Monday, January 26, 2009

Windows 7: Detailed Review

I beta tested Windows Vista on my laptop several years ago, and, while it looked pretty for a couple seconds, the effects quickly wore off, and in the end I stuck with XP because it ran much more smoother and didn’t have annoying popup messages appearing whenever I did anything on the computer asking if I was sure I wanted to do that.

My hatred of Windows Vista continued when my wife (then girlfriend) bought a computer for school that came preloaded with Vista; it was just a cheap barebones computer, and Vista on this computer was horrible. It would take several minutes to load at startup, and much to long to open new application. I put extra RAM in it, but it didn’t help; ultimately, we paid an extra 200 bucks to buy a Windows XP license and downgrade.

I know many people have used Vista and see nothing wrong in it; the reason is because they have computers that were built for Vista; the problem is many cheaper computers simply never had the resources for it.

I decided to Beta test Windows 7 on my netbook to see if my Windows Vista woes would continue to a new platform; to my surprise, they won’t. Windows 7 ran smoothly on my cheap, lightweight netbook—more stable in many respects, in fact, then Windows XP.

It’s so stable that even in its beta release, I can say that this is the version that every office in America will likely adopt eventually; many IT people held back upgrading their systems to Vista because of its performance—I don’t foresee that happening with Windows 7.

Below I’m going to give a detailed review of what to expect (and not expect) with Windows 7.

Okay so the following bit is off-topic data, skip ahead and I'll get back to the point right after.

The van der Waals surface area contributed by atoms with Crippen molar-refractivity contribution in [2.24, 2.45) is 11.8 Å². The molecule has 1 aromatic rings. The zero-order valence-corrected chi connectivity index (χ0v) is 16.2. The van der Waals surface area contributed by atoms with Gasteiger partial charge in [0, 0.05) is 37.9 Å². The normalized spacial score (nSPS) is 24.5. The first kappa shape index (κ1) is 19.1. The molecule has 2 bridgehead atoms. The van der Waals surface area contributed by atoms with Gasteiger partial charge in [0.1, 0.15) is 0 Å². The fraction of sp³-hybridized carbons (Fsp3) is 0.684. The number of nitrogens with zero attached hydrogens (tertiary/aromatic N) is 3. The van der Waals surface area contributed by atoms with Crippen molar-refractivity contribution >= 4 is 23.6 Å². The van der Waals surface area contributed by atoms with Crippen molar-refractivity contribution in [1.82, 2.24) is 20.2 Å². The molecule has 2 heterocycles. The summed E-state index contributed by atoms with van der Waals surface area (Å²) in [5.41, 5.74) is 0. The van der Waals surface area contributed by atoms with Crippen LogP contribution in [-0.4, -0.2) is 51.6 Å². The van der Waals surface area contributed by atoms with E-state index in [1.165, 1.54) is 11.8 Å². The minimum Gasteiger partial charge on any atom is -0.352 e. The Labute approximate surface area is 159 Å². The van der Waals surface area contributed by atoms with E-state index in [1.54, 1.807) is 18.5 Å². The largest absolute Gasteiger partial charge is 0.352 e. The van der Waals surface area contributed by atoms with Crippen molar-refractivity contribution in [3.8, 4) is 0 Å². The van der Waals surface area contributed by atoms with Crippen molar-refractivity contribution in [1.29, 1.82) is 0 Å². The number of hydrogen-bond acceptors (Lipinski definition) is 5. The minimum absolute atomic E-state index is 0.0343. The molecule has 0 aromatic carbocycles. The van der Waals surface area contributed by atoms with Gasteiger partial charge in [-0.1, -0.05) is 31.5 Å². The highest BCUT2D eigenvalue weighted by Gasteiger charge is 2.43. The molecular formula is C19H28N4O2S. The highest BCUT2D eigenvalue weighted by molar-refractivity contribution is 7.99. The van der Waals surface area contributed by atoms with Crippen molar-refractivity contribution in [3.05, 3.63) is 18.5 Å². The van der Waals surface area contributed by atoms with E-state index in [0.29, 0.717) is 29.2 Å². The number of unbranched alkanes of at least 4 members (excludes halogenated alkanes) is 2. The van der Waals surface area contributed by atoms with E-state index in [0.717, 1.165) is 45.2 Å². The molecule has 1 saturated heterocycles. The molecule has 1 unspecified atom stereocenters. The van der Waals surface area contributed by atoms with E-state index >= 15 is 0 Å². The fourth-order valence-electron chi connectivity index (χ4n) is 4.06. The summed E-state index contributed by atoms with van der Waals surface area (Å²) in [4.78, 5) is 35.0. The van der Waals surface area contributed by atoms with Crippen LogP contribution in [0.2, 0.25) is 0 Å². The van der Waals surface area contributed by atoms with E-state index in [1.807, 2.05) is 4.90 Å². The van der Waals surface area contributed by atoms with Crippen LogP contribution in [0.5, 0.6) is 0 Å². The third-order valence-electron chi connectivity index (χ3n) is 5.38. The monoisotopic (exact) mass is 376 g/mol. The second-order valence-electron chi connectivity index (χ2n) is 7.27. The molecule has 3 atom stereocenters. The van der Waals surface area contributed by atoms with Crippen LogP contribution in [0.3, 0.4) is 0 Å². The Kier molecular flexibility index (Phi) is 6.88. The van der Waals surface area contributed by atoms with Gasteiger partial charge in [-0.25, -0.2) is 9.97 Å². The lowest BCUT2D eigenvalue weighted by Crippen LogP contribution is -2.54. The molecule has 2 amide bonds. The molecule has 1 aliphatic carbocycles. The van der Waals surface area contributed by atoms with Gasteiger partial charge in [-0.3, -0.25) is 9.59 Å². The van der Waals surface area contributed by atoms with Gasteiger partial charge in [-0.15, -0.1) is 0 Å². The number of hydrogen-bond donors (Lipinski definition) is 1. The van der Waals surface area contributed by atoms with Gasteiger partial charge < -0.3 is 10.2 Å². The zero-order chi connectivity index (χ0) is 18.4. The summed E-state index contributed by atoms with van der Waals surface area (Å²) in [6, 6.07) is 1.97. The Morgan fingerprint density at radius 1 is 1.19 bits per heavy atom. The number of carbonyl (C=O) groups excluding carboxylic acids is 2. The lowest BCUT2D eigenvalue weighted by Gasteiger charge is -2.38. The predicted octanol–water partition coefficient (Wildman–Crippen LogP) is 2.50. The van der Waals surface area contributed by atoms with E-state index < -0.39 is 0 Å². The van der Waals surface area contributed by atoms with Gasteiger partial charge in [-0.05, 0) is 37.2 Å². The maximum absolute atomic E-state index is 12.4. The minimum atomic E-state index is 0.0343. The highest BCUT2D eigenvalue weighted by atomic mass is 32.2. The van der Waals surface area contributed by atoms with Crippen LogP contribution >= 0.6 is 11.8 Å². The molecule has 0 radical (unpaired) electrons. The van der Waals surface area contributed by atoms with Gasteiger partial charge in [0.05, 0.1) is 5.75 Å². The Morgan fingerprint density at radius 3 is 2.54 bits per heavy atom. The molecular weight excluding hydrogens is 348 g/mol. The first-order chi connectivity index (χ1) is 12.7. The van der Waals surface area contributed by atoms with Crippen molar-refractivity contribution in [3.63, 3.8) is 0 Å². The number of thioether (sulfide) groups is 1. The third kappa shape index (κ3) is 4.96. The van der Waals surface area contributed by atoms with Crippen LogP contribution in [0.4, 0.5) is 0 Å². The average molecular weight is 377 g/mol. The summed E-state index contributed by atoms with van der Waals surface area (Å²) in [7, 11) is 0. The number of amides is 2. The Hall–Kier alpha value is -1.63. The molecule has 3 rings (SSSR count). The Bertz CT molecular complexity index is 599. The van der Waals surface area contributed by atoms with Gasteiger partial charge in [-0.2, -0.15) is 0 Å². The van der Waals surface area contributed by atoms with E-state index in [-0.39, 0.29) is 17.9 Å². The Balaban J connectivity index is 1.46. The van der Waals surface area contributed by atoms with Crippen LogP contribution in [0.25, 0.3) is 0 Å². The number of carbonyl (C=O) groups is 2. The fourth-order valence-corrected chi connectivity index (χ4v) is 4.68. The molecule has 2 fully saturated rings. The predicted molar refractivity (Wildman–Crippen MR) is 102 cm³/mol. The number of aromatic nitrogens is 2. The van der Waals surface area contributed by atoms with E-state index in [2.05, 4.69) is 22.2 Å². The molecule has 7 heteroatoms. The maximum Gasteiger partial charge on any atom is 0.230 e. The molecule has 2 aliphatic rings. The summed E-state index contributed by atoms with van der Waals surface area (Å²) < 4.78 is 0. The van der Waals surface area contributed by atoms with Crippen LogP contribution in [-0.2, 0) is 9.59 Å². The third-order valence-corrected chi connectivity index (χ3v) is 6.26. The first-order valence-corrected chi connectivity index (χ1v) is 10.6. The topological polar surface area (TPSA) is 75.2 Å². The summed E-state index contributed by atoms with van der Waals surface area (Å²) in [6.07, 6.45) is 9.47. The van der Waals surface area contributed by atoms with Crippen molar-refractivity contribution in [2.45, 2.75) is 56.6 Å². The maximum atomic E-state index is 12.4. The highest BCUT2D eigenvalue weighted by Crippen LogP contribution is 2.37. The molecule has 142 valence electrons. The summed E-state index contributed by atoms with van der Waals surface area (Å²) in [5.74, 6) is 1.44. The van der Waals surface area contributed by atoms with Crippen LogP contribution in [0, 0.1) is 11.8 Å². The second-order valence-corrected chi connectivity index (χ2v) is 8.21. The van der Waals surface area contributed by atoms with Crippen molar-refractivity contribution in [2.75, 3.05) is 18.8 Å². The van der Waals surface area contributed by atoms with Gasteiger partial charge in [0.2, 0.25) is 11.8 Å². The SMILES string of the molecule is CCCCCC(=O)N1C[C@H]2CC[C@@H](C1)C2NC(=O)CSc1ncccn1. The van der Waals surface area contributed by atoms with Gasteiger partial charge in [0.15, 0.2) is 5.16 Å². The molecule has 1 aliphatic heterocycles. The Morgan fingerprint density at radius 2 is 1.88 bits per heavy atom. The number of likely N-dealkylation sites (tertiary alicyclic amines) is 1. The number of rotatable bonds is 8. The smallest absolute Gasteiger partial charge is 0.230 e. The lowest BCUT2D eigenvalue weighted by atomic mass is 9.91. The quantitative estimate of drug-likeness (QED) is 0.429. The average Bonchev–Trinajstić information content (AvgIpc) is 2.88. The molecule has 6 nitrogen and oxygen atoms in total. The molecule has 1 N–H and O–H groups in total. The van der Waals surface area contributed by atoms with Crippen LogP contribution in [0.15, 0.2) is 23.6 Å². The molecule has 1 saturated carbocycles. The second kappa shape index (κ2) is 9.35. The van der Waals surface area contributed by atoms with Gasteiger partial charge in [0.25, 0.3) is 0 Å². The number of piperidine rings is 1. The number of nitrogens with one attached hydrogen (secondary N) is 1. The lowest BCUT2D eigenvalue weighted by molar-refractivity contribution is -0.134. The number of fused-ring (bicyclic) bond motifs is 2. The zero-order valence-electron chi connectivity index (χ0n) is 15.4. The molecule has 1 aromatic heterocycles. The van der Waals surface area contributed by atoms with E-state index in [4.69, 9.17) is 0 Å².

What to Expect (Features Added to Windows 7)

Aero Shake
Aero Shake is an action that lets you clean up opened windows. If you want all windows minimize except for the one they are working in, then all you have to do is shake the window you wish to remain open; when you want other windows restored, you shake the window again.

At first glance the Calculator that is on Windows 7 is the same one that’s been there since Windows 3.11 (released over fifteen years ago in 1992). Windows 7, however, has added to the Standard and Scientific modes, a Programmer and Statistics mode. Additionally the Calculator can do unit conversion.

Also on the calculator (except when in standard mode), is the ability to see the history of calculations. Windows Vista users are also said to be able to download and run the Calculator on their computer.

From Windows 7 Screenshots

From Windows 7 Screenshots

From Windows 7 Screenshots

Control Panel
While the Control Panel has the similar visual interface as Vista, some features have been added, while other features have been renamed. Added or renamed items are as follows:
Action Center
Biometric Devices
Credential Manager
Display Color Calibration Wizard
Location and Other Sensors
System Icons
Windows Action Center (formerly Windows Security Center)
Workspaces Center

From Windows 7 Screenshots
The desktop has the same basic look that it has had since Windows 95. One key feature is the ability to set up a slideshow for the desktop wallpaper/background. Users now have the ability to have several background images on their desktop that rotates at a set time.